type is sometimes used to represent a value which is
either correct or an error; by convention, the Left
constructor is
used to hold an error value and the Right
constructor is used to
hold a correct value (mnemonic: "right" also means "correct").
Examples
The type
is the type of values which can be either
a Either
String
Int
String
or an Int
. The Left
constructor can be used only on
String
s, and the Right
constructor can be used only on Int
s:
>>>
let s = Left "foo" :: Either String Int
>>>
s
Left "foo">>>
let n = Right 3 :: Either String Int
>>>
n
Right 3>>>
:type s
s :: Either String Int>>>
:type n
n :: Either String Int
The fmap
from our Functor
instance will ignore Left
values, but
will apply the supplied function to values contained in a Right
:
>>>
let s = Left "foo" :: Either String Int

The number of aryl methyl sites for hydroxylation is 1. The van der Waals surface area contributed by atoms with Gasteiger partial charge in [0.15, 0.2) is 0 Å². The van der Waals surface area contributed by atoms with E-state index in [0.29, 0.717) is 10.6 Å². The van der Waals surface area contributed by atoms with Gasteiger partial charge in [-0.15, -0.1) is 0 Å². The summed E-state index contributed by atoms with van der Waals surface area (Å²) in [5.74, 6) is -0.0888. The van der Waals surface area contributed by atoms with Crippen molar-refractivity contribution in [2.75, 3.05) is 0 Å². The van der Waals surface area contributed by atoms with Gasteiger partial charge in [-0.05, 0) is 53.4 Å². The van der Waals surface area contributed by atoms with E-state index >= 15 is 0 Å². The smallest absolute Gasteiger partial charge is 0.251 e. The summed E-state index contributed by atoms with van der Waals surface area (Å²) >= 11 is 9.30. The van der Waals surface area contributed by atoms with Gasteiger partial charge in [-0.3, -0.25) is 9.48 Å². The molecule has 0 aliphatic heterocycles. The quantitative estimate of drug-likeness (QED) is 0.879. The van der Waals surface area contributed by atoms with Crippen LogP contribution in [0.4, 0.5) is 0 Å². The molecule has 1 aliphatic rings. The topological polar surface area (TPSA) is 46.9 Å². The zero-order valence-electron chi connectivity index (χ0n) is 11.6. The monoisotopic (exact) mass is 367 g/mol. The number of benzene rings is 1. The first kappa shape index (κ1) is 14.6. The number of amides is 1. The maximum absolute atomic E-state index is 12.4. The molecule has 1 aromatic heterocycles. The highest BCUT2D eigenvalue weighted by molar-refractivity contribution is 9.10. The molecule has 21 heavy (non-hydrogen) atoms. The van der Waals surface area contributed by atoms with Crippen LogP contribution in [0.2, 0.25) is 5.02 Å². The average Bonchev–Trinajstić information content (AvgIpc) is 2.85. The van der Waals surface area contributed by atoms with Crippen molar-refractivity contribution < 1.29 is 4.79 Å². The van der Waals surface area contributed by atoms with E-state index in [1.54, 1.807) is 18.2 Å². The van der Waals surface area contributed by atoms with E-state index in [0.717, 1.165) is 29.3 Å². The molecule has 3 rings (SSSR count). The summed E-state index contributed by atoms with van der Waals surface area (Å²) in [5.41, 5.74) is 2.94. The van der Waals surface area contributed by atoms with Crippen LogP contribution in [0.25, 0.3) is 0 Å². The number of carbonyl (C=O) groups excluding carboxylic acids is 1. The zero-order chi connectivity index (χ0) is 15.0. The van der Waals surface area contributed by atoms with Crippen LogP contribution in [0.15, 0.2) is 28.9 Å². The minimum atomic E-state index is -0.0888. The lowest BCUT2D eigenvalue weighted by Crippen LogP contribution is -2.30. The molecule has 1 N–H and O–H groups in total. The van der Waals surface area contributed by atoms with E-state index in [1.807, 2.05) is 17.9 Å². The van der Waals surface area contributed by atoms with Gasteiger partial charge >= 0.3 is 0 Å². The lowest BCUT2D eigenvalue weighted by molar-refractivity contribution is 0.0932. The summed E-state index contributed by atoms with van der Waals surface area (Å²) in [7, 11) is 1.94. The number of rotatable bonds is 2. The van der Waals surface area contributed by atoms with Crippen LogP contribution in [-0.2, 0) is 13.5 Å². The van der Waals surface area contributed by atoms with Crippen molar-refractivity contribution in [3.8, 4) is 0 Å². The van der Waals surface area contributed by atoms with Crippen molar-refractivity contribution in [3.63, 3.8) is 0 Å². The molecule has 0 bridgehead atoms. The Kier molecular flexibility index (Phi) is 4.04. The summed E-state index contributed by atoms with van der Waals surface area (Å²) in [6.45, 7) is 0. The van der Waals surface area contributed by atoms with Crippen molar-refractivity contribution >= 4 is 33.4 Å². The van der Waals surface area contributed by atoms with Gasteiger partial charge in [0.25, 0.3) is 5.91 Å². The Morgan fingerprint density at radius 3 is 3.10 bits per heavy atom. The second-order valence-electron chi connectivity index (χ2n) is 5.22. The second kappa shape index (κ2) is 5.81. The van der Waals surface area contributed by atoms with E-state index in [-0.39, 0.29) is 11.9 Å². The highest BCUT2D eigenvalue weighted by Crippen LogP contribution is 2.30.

>>>
let n = Right 3 :: Either String Int
>>>
fmap (*2) s
Left "foo">>>
fmap (*2) n
Right 6
The Monad
instance for Either
allows us to chain together multiple
actions which may fail, and fail overall if any of the individual
steps failed. First we'll write a function that can either parse an
Int
from a Char
, or fail.
>>>
import Data.Char ( digitToInt, isDigit )
>>>
:{
let parseEither :: Char > Either String Int parseEither c  isDigit c = Right (digitToInt c)  otherwise = Left "parse error">>>
:}
The following should work, since both '1'
and '2'
can be
parsed as Int
s.
>>>
:{
let parseMultiple :: Either String Int parseMultiple = do x < parseEither '1' y < parseEither '2' return (x + y)>>>
:}
>>>
parseMultiple
Right 3
But the following should fail overall, since the first operation where
we attempt to parse 'm'
as an Int
will fail:
>>>
:{
let parseMultiple :: Either String Int parseMultiple = do x < parseEither 'm' y < parseEither '2' return (x + y)>>>
:}
>>>
parseMultiple
Left "parse error"
Instances
Bifunctor Either  Since: base4.8.0.0 
Monad (Either e)  Since: base4.4.0.0 
Functor (Either a)  Since: base3.0 
Applicative (Either e)  Since: base3.0 
Foldable (Either a)  Since: base4.7.0.0